I always donate what I end up with in my ‘get rid of’ pile after a decluttering session. Why? I’d like to say it’s because I’m entirely kind-hearted and thinking of only those who are less fortunate than myself, and while that is part of it, it is also how I keep my resolve and motivation up when I go out shopping. After donating well over hundreds of dollars of items over the past two years of minimizing and decluttering, I definitely think twice, if not three or four times before I make a purchase.
Some of the items I’ve parted with that were in brand new condition, sometimes completely unused, and caused me a lot of angst over the time spent working to purchase and the amount of money lost by not using them include-
-Convection Bread Machine
-Martial Arts Kicking Pads
-Three pairs of leather sandals
-Unopened post it notes, paperclips and file folders
I could go on, as unfortunately this is just a tiny part of the list of things I have donated over the past couple of years that I was not using in my life. However, donating and not receiving any monetary value in return for them has been a great tool for my growth and desire to minimize. When I am out in a store debating over whether I should make a purchase, I ask myself these three questions-
- How much time will this item cost me? I think the majority of us when shopping usually just consider the price in monetary terms, but, in reality, the things we bring home cost us our time, our very lives. A pair of shorts for example may cost $50, but how many hours did you spend working at your job for that $50? How much time will you spend caring for the shorts, washing them, ironing them, sewing them up if needed? How much time will you spend on emotions associated with the shorts? Will you be terribly upset if something happens to them? What if you stain them? You don’t have to consider every one of these things before every purchase, but it is a good idea to consider items in terms of ‘cost of time’.
- Will this item enhance my life, bringing added joy, peace and contentment? Or will it detract from my focus on what I truly value? In the past, I would make purchases based on who I ‘wanted’ to be. I would purchase equipment for sports, new cosmetics, even different kinds of clothes, based on the idea that if I bought them, I would use them and become that person who played sports, who dressed more fashionably, the woman who always had her makeup done. The truth was, it didn’t matter if I purchased them or not, I was still the same person, and 9 times out of 10, those items would just be put in a closet or drawer so I didn’t have to look at them and a) feel bad about spending the money on them since I wasn’t using them and b) feel guilty that I still hadn’t become that person I thought I wanted to be.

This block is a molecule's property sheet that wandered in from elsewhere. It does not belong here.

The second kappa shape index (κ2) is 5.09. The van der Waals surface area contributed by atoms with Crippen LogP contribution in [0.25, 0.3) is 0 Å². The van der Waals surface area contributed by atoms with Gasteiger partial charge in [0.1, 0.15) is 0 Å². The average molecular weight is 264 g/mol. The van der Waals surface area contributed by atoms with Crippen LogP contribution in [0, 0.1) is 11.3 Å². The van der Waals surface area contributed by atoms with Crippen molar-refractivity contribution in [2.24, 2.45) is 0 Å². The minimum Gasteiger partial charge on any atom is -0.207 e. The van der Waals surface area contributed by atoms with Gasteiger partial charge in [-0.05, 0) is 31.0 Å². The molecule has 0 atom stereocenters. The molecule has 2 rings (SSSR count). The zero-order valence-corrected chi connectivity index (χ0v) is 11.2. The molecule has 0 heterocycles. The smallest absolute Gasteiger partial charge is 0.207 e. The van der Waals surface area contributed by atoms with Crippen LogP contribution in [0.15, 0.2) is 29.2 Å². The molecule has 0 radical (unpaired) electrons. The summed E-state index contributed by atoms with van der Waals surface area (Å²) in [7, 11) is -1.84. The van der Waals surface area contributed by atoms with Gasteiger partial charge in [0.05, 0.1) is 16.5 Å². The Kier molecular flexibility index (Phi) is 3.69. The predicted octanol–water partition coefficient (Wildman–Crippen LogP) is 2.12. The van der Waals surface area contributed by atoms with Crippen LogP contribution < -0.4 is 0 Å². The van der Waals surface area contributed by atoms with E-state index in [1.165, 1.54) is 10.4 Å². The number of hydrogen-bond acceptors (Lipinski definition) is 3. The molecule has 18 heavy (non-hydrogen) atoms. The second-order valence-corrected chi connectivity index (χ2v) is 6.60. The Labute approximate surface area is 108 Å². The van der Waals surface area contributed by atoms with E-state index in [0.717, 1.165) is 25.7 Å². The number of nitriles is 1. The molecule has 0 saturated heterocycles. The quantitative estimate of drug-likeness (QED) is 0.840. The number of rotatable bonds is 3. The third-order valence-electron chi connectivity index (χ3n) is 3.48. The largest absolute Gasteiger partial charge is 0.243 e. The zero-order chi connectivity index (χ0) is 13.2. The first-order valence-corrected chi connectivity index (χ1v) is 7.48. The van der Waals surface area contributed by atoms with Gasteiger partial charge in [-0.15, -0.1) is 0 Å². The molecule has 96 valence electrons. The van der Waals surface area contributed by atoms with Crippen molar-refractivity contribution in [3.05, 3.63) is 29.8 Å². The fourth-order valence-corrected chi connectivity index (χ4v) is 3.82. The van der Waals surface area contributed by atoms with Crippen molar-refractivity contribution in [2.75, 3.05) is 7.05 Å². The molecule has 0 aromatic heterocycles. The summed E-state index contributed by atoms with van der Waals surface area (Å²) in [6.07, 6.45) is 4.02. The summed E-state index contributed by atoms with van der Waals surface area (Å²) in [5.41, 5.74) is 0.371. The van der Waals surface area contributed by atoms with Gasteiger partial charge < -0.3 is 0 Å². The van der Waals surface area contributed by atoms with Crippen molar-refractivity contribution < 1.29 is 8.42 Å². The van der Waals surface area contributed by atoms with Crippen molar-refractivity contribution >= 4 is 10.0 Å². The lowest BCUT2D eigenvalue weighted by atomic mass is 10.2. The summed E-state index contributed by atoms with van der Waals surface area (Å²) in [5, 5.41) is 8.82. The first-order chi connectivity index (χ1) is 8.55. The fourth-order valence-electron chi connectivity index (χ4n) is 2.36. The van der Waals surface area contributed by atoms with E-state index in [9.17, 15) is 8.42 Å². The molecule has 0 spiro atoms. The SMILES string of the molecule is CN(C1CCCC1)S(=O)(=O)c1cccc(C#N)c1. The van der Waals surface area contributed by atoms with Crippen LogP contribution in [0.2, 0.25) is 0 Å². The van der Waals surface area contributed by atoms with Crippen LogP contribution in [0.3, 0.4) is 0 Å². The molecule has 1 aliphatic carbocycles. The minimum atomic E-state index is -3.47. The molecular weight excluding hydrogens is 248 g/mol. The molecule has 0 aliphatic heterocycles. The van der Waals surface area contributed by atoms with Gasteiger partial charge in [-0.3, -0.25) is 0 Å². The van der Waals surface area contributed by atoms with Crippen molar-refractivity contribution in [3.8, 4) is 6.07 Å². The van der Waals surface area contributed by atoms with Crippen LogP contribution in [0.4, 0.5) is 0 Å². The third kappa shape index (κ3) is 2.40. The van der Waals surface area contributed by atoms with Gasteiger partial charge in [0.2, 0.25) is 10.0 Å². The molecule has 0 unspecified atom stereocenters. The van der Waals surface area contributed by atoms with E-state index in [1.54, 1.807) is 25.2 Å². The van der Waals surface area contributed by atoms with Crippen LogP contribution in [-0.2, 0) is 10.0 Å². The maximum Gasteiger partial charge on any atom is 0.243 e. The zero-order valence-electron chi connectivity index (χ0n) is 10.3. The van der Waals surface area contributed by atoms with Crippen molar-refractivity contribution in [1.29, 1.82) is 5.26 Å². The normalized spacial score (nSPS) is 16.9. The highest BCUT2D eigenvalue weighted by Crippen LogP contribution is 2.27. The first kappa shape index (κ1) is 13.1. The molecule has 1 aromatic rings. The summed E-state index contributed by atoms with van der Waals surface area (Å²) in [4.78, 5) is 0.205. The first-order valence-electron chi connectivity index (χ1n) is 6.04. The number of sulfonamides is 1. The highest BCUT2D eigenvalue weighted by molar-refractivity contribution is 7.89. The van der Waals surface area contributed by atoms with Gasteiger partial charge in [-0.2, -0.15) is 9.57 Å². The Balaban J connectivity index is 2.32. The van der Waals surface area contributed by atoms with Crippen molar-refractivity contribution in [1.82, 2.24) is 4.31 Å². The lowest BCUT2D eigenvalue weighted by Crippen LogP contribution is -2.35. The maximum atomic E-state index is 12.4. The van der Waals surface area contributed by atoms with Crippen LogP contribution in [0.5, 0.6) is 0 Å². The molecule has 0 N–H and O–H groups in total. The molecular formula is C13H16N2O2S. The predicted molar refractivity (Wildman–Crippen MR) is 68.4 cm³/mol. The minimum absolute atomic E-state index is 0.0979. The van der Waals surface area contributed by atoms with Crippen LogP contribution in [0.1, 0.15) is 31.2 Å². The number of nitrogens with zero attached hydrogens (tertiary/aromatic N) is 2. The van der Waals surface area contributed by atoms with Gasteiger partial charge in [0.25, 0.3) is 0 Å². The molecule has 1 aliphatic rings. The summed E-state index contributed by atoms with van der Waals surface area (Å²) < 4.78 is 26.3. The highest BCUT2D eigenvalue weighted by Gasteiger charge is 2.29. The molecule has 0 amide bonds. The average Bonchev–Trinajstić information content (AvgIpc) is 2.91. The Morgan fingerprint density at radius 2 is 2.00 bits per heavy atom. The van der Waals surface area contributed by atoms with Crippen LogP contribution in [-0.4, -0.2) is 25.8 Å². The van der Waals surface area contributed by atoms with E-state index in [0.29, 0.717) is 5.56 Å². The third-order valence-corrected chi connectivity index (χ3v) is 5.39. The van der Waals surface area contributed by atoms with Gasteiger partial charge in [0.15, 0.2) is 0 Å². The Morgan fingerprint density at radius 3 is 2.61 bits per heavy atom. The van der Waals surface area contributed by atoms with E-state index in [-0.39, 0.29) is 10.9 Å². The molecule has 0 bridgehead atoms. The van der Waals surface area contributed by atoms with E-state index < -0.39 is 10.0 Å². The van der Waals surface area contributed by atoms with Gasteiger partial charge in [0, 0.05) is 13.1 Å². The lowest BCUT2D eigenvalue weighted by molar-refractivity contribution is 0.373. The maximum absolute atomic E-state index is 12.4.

- Am I okay with donating this item when I am done using it? This question helps tremendously after all the belongings I have already given away. Asking myself whether or not I can easily part with an item when I am done getting my use out of it is another way of me asking myself if the price I am paying for it is worth the amount of use I will get from it.
Asking these questions has become an ingrained habit before I make most purchases. When shopping for groceries, I ask these questions before I purchase a ‘fun’ food, for me is something new that I want to try cooking with, or a treat for myself or the family. When shopping for clothing, I ask myself these questions and usually include, do I have any items already like this piece, or that I like better than this item? These questions have definitely helped me curb the purchase of unneeded items that have to do with home décor and general household products.
The process of asking these questions has curbed my shopping dramatically, and the knowledge that when I am done using them I will be donating the product has definitely helped me to stop and think about whether it is worth the initial cost. This isn’t to say that I never buy things and get home and wish I hadn’t, however, I do shop with much more intention than I ever used to, and at this point I feel great about donating the items that I’m not longer using, because I know I’ve gotten the use out of them that made them worth the cost of time and money.